Bug Day

It is Easter Sunday and a time of rejoicing for many. For me it was a day of realisation that the waistline can’t expand indefinitely, whatever the ailments that plague me. Indolence is no excuse. Actually its a jolly good one but not in the eyes of Mr. Scales. Mr. S and I have something of an on-off relationship. I rarely like to step on but I am all too quick to step off. Mr. S it may have been who first uttered the immortal words “one at a time please”.

So with gammy knee, neck and probably a few other things that creak and groan, I resolved to walk UP the hill. Of course a camera went with me. And here are a few record shots. No tripod, light a bit gloomy into the shade but useable under duress. This colourful little chap is not a butterfly or moth cat. No, this is a sawfly larva. I saw dozens of them on a tree, Celtis sinensis. Ripped it to shreds they did. I am indebted to Blackdog To Chan for identifying the larva and the foliage. I had worked out that it was a sawfly but I would have groped in vain for Agenocimbex jucunda. Note how the larvae curl up when they are so full they can’t move. Nature’s answer to Mr. Creosote? Agenocimbex jucunda Agenocimbex jucunda TBC Sawfly and leaf Agenocimbex jucunda curled up after eatingNext a rather attractive wasp, an ichneumon. It is possible that it belongs to the Hadrocryptus species which belongs to Cryptini tribe. [Source FB entomology group, Kamil Einbacher].Ichneumon waspNote the small red parasites on the thorax.

These are final three, the first being a cicada that you have seen before.Gaeana maculata And this little chap is a firefly, possibly Vesta sp. Not to be confused with Swan Vesta of course. Or Vesta curries. Firefly. And last but not least Lethe confusa, a common flutterby in HK. Not a very good name as even I am not confused by this one.Lethe confusaI took this by the cunning approach of putting the camera on the road and using AF. Saved me getting down to butterfly level. And that was it. I felt much better for the walk and as the saying goes, we must do this again sometime. I hope you feel suitably bugged up.

 

 

 

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24 thoughts on “Bug Day

  1. Possibly the original namer betook the namee as confused, Andrew. It may have been unsure as upon which nectar to feed.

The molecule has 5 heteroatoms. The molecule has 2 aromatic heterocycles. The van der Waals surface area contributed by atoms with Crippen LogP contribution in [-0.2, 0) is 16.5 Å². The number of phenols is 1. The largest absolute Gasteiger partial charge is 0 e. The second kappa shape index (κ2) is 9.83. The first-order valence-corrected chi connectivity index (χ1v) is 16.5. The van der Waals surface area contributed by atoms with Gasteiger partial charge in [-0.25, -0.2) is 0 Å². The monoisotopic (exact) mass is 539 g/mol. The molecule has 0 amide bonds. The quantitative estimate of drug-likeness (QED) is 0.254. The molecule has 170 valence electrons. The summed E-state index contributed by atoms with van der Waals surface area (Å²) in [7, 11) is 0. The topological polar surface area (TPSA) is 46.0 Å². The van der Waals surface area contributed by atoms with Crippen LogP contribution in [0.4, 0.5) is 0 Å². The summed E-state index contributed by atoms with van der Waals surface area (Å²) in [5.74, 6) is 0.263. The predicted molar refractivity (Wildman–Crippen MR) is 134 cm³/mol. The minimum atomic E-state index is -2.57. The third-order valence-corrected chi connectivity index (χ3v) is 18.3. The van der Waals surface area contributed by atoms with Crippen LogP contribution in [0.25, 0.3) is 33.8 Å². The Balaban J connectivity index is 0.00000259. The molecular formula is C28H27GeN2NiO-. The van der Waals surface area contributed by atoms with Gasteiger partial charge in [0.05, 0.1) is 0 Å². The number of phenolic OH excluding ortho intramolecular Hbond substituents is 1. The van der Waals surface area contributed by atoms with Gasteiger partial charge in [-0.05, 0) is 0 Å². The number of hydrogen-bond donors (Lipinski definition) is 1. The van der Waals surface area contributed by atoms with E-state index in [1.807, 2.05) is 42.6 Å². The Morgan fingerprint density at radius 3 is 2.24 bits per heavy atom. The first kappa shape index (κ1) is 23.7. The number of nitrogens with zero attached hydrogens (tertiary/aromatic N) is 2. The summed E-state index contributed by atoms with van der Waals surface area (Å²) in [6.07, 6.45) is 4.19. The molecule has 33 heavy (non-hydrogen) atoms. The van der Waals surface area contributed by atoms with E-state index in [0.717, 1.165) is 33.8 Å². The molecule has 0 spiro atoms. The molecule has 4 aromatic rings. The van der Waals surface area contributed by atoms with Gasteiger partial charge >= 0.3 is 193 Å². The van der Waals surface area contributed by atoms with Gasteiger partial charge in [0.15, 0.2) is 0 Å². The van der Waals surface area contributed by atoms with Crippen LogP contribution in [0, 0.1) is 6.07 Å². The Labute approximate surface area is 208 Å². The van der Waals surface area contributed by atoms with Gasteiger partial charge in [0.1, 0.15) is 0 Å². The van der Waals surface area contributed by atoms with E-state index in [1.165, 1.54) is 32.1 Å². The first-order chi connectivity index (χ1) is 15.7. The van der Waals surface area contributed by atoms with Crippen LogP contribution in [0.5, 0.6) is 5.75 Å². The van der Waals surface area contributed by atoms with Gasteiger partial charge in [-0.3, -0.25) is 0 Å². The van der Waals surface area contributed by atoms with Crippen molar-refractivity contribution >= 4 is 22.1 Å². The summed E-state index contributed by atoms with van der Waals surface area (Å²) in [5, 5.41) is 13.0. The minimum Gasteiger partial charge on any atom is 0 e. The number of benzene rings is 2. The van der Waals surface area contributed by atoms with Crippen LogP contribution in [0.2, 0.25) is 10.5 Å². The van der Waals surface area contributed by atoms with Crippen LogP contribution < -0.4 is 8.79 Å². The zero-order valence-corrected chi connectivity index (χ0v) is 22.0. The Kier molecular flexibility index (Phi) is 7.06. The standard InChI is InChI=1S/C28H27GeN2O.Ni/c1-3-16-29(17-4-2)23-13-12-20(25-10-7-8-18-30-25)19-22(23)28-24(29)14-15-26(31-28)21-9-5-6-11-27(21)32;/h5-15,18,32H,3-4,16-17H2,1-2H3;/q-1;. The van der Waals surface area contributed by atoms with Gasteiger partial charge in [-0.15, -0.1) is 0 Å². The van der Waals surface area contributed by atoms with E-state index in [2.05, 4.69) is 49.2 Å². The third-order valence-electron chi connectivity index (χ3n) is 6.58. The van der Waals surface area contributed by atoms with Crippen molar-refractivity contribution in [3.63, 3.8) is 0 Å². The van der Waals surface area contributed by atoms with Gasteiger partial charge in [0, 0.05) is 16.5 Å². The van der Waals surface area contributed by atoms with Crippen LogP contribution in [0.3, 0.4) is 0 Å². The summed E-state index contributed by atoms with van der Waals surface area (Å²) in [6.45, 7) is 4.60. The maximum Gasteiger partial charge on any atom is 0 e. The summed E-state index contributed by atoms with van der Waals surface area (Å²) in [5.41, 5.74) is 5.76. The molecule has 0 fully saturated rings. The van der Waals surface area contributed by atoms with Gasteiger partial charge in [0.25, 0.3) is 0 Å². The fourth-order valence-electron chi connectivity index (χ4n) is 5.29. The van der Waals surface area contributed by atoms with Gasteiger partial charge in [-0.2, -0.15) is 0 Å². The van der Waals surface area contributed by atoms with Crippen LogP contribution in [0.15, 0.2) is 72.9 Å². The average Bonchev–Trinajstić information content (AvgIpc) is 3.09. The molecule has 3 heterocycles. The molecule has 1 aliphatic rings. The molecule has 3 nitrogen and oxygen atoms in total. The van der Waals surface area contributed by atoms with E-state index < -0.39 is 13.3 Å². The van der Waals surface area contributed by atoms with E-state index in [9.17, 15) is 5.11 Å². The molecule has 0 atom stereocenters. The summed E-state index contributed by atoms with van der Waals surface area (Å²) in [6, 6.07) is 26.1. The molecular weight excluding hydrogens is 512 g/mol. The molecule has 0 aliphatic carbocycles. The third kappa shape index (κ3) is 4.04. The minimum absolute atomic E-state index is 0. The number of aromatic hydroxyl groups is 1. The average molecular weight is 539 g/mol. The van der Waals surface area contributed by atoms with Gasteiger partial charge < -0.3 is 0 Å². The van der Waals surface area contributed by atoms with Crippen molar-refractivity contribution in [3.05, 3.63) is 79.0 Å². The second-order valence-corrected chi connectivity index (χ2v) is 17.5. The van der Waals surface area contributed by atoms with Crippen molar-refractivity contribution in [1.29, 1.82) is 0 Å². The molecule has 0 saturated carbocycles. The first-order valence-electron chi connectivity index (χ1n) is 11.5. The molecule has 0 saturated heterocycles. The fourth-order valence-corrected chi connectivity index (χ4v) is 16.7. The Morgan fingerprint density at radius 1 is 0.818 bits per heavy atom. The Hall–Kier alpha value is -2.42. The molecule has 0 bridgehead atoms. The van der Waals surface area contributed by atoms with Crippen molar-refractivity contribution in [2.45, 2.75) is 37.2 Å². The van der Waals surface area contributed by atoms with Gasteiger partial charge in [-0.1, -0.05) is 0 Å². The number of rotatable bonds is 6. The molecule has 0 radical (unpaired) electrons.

I had the same, well similar, experience here in the yard a few years back. Thought I had found a fine moth cat only to discover it too was a sawfly, Macremphytus tarsatus in my case.
    I’ve often been seen as performing my own Mr. Creosote impersonation post gluttonification…..the curl up and not the wall splatter thing.

    I am very happy you will be getting more exercise, Andrew. It is very important and is, as Mary Beth constantly quotes various articles and other sources of intelligent advice for my encouragement, one help for almost anything that ails you. I believe it will also help fight off all the deadly sins as well. 🙂

    • Steve, I had a quick trawl through my books and didn’t find it and then the penny dropped. It reminded me of the larvae I used to see on my pond back in England. They were all sawfly larvae and that set me on the right track. We have some very knowledgeable specialists in HK if you know where to find them. Exercise? I could watch it all day.

  2. I feel very bugged up Andrew, thanks for the opportunity, :D. And Mr Scales talking to you eh? Please, take the settee,….now .. for how long have you been hearing his voice? Does he talk often? Is it always about weighty problems? …. (I’ve always fantasised about being a psychiatrist…) … I love the colours of the insects above, powder blue, salmon pink, a veritable feast for the eyes.. (If not the leaves… ) Flutterbys are always a favourite, delicate, dainty looking… And such striking markings. xPenx
    (Hope this posts, Norbert’s reacting badly and I’m having to be patient, which is a virtue I know, but not one which this flippin’ Tablet encourages.. ^^’ )

    • Norbert? You name your computer? I think you need to join me on the couch and get some help. I call my computer many things but none of them is a name. ;-o

  3. Brilliant photography, Andrew ! – what lens ? As for Nature’s answer to Mr Creosote – doesn’t that mean they’d have to explode ? Or is that a frightfully clever reference to the larvae’s ‘exploding’ into something else ? Wot a pity it’s only sawflies. And DO NOT give me a lecture about “all things their place in the food chain” ! [grin]

    • This is a very old 100mm F2.8 canon macro lens, M.R. Long since overtaken by a new model with image stabilisation. Indeed they would have to explode and probably turn into something very different. I need to find out what the imago looks like.

  4. Your camera and “bugs” are best friends, Andrew! These are great images. The comparison between your waistline and insects exploding made me smile, but the photographs were awe-inspiring!

  5. I can see I need a new lens. A macro is next on list. Love the ground shot. Our weather is gradually warming, perhaps we will have a few bugs soon. It’s just not photography weather here yet. So it’s great to have these to loo at.

  6. Enjoyed the bugs very much, though it is all out war on various saw-fly, blackly and lily beetles here. Sadly, recently I found four dead bumblebees within a week; one of them had little mites on it.

    • I think in Herts we were asked to report lily beetles as they were a major pest. I tolerate most larvae and won’t spray chemicals but they can wreak havoc. Someone found a honeybee with mites in HK recently. I think they are common and hopefully not the ones that are devastating bees elsewhere.

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